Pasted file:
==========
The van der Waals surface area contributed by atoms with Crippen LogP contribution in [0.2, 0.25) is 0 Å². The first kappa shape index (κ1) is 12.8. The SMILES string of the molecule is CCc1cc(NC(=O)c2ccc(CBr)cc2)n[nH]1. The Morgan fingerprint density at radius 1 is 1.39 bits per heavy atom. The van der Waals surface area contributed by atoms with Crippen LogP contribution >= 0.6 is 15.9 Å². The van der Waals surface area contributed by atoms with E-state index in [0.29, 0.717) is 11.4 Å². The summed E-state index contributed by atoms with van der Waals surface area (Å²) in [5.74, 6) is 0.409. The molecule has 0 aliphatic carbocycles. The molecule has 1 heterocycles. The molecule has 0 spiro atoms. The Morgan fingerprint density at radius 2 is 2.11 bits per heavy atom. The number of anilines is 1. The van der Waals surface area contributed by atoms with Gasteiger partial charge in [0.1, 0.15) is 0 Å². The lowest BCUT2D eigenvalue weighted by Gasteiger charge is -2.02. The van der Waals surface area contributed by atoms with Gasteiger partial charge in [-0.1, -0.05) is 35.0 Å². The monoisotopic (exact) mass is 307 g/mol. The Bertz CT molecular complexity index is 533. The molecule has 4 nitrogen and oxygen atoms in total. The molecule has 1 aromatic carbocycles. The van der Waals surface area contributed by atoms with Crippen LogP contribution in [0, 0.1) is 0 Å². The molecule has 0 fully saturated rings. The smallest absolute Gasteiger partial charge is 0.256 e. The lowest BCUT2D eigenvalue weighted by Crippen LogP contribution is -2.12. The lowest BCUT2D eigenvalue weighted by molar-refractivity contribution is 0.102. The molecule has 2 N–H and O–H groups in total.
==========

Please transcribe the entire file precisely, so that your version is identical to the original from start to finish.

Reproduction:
The van der Waals surface area contributed by atoms with Crippen LogP contribution in [0.2, 0.25) is 0 Å². The first kappa shape index (κ1) is 12.8. The SMILES string of the molecule is CCc1cc(NC(=O)c2ccc(CBr)cc2)n[nH]1. The Morgan fingerprint density at radius 1 is 1.39 bits per heavy atom. The van der Waals surface area contributed by atoms with Crippen LogP contribution >= 0.6 is 15.9 Å². The van der Waals surface area contributed by atoms with E-state index in [0.29, 0.717) is 11.4 Å². The summed E-state index contributed by atoms with van der Waals surface area (Å²) in [5.74, 6) is 0.409. The molecule has 0 aliphatic carbocycles. The molecule has 1 heterocycles. The molecule has 0 spiro atoms. The Morgan fingerprint density at radius 2 is 2.11 bits per heavy atom. The number of anilines is 1. The van der Waals surface area contributed by atoms with Gasteiger partial charge in [0.1, 0.15) is 0 Å². The lowest BCUT2D eigenvalue weighted by Gasteiger charge is -2.02. The van der Waals surface area contributed by atoms with Gasteiger partial charge in [-0.1, -0.05) is 35.0 Å². The monoisotopic (exact) mass is 307 g/mol. The Bertz CT molecular complexity index is 533. The molecule has 4 nitrogen and oxygen atoms in total. The molecule has 1 aromatic carbocycles. The van der Waals surface area contributed by atoms with Crippen LogP contribution in [0, 0.1) is 0 Å². The molecule has 0 fully saturated rings. The smallest absolute Gasteiger partial charge is 0.256 e. The lowest BCUT2D eigenvalue weighted by Crippen LogP contribution is -2.12. The lowest BCUT2D eigenvalue weighted by molar-refractivity contribution is 0.102. The molecule has 2 N–H and O–H groups in total.